When I returned, my world was turned upside down. While I was off re-learning to enjoy myself on my honeymoon, a friend from high school, Lucas, had killed himself, and murdered Skye, someone else from my high school. I wanted to say he had “taken someone else’s life”, to dance around the sheer brutality of it, but that’s what it was. It was murder. It was suicide.
I was simultaneously racked with guilt and angry at Lucas. I had known Skye in high school and from ballroom dancing – he was a rare soul who just radiated kindness and compassion. I never saw him without a smile on his face, and I never saw or heard him speak an unkind word about anyone, no matter how deserving. The reason I was racked with guilt is pretty simple – I had grown up with mental illness in my life. I knew the signs. I knew when someone was drowning in a darkness of their own creation. I saw Lucas lashing out at people, I saw the spark in his eyes slowly disappear until it was entirely consumed by an emptiness. It was the same aching emptiness I saw in mom’s eyes when she sank into a depression, and would hurt herself. I once found my mom sitting on the stairwell to the basement with a kitchen knife in her hands, crying. I was maybe 12 or 13 – that’s when she confessed that the scars that run up and down her arm that she had always told me were from her attempt to take a knife away from my autistic uncle when they were children – she had lied. She said that sometimes she would “hurt herself so she could feel something – anything.” As a kid, I didn’t know what to do when someone I loved was hurting, so I took the knife away and held her and told her I loved her. I made her promise me to never hurt herself again. We never talked about the knife again.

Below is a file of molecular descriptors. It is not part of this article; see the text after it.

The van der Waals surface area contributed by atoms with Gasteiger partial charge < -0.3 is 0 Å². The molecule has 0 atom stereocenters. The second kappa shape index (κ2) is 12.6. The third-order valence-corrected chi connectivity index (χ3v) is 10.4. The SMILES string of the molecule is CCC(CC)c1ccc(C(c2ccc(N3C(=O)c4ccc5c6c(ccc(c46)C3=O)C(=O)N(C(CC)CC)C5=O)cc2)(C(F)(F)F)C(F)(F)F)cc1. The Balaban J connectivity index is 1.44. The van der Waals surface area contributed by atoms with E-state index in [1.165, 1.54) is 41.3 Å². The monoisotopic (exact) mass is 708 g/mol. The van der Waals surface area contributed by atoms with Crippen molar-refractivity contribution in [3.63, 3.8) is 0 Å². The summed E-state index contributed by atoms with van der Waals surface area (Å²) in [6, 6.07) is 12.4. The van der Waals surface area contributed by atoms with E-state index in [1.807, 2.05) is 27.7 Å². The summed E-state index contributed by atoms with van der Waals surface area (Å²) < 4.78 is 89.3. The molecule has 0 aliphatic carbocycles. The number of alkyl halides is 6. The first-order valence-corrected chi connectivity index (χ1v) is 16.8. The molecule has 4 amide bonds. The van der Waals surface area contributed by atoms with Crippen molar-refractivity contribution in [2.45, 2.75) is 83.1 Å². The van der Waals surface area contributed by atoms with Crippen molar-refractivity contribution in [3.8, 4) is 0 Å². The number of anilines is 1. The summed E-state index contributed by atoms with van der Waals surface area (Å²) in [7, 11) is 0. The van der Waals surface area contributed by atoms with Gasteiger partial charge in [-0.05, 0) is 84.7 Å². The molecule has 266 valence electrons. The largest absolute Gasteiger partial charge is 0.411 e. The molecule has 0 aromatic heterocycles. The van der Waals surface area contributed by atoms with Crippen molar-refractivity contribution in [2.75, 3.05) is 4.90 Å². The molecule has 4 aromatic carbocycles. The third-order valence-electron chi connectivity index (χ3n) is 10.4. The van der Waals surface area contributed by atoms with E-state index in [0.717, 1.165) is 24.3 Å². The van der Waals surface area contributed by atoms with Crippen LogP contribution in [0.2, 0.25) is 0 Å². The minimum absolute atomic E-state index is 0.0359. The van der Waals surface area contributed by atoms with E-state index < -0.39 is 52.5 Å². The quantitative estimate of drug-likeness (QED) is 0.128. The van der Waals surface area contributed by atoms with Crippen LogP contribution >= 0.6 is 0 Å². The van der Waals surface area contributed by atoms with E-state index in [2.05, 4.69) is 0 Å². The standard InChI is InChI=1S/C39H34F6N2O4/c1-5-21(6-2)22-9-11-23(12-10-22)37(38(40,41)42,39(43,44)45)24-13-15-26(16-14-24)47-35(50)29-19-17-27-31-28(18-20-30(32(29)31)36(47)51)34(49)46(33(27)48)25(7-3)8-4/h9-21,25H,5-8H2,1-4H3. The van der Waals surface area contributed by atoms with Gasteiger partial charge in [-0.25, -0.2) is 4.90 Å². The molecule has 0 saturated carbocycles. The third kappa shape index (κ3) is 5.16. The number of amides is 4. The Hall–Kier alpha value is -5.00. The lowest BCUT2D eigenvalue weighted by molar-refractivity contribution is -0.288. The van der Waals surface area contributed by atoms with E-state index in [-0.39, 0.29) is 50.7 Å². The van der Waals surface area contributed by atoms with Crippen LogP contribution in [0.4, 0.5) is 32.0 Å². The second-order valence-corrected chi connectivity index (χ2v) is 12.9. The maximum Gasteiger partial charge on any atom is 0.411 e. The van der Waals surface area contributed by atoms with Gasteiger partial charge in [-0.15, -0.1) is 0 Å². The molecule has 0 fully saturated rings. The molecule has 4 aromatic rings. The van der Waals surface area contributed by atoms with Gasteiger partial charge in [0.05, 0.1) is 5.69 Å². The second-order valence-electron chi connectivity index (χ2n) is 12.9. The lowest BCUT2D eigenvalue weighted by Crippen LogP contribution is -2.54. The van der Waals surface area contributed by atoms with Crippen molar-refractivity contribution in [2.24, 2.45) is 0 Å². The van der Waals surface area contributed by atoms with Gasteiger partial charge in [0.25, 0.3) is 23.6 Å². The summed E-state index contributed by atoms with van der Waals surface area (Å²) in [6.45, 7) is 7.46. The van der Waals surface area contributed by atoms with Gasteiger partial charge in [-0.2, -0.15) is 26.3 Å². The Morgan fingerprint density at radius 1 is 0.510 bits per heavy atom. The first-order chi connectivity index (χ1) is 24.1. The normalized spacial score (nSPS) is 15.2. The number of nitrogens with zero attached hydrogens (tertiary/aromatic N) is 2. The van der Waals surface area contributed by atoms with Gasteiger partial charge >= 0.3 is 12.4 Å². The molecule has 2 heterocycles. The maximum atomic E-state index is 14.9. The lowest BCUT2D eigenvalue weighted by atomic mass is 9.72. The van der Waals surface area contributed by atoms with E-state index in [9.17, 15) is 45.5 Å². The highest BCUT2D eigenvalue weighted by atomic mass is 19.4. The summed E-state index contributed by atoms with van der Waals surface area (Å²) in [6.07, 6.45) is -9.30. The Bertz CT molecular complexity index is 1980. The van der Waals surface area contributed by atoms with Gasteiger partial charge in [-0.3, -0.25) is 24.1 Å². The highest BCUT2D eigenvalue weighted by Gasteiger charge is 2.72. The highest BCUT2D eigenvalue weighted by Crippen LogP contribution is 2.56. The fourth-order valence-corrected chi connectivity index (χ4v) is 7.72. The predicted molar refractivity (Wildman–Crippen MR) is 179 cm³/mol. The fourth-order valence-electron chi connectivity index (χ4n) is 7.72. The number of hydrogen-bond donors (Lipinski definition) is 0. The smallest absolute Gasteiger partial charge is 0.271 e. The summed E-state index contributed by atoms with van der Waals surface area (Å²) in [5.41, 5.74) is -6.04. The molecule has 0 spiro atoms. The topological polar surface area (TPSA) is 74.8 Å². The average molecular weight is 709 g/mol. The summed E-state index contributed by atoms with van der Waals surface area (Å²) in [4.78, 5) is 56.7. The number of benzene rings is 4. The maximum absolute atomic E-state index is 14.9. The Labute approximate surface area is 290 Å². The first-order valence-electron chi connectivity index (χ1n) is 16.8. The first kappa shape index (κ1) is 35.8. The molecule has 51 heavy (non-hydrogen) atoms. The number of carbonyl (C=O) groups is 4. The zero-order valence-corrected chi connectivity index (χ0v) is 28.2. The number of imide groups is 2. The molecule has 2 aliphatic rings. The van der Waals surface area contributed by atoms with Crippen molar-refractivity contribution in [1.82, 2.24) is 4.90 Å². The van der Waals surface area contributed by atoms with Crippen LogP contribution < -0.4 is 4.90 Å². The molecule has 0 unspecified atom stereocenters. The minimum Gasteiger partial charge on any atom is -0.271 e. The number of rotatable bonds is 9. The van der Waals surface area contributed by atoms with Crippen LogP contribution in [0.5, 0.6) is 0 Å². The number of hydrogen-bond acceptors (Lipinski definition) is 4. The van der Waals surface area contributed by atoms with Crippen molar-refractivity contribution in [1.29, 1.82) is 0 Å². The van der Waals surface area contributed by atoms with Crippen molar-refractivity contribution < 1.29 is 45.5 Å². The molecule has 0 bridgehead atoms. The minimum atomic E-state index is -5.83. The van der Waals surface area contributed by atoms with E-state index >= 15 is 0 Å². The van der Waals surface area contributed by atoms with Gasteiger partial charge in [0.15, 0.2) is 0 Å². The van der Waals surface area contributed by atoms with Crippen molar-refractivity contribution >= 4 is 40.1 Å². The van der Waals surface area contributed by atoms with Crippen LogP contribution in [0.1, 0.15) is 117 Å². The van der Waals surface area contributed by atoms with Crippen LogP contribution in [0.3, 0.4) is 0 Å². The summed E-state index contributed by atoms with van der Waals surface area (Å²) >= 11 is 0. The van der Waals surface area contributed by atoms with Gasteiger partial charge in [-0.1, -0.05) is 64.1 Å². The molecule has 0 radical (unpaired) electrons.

Lucas‘s emptiness was also deep, but he would hurt others so he could feel. I started to see the pattern, as he became less charming and more focused on mounting verbal attacks, in tearing me (and others) down so he could feel better about himself.
I recognized this on some level, but, I think 20 year old me couldn’t cope. So, after he had verbally abused our brother, and I found him licking the ear of a sleeping under-aged friend, I blew up. I just couldn’t take it. For the first time, the mousey-Raven blew up and, more surprisingly, held her ground. I confronted him, told him his behavior was inappropriate. When he tried to tell me I was over-reacting and being hysterical, I stuck to my guns, I remembered my self-defense class and identified exactly what he was doing that was inappropriate, and when he still wouldn’t believe me, I swore. If you know me, you know I *hate* being angry, I hate confrontation of all kinds, but I yelled at him: “Get the FUCK out of my house.” He said his friend lived there, too, and I said “I don’t give a fuck, so long as I live here, you are not welcome. Do not talk to me, do not speak to me, get the FUCK out, and don’t come back. If you don’t get out now, I’ll call the police.” I literally walked forward, yelling at him to get the fuck out of my house until I had backed him out of the door and slammed the door on him. Then I ran to my room, shaking and crying. This all took place in front of our friends, whom I think were totally surprised, and possibly horrified, because his behavior was so commonplace. It was just Lucas being an asshole.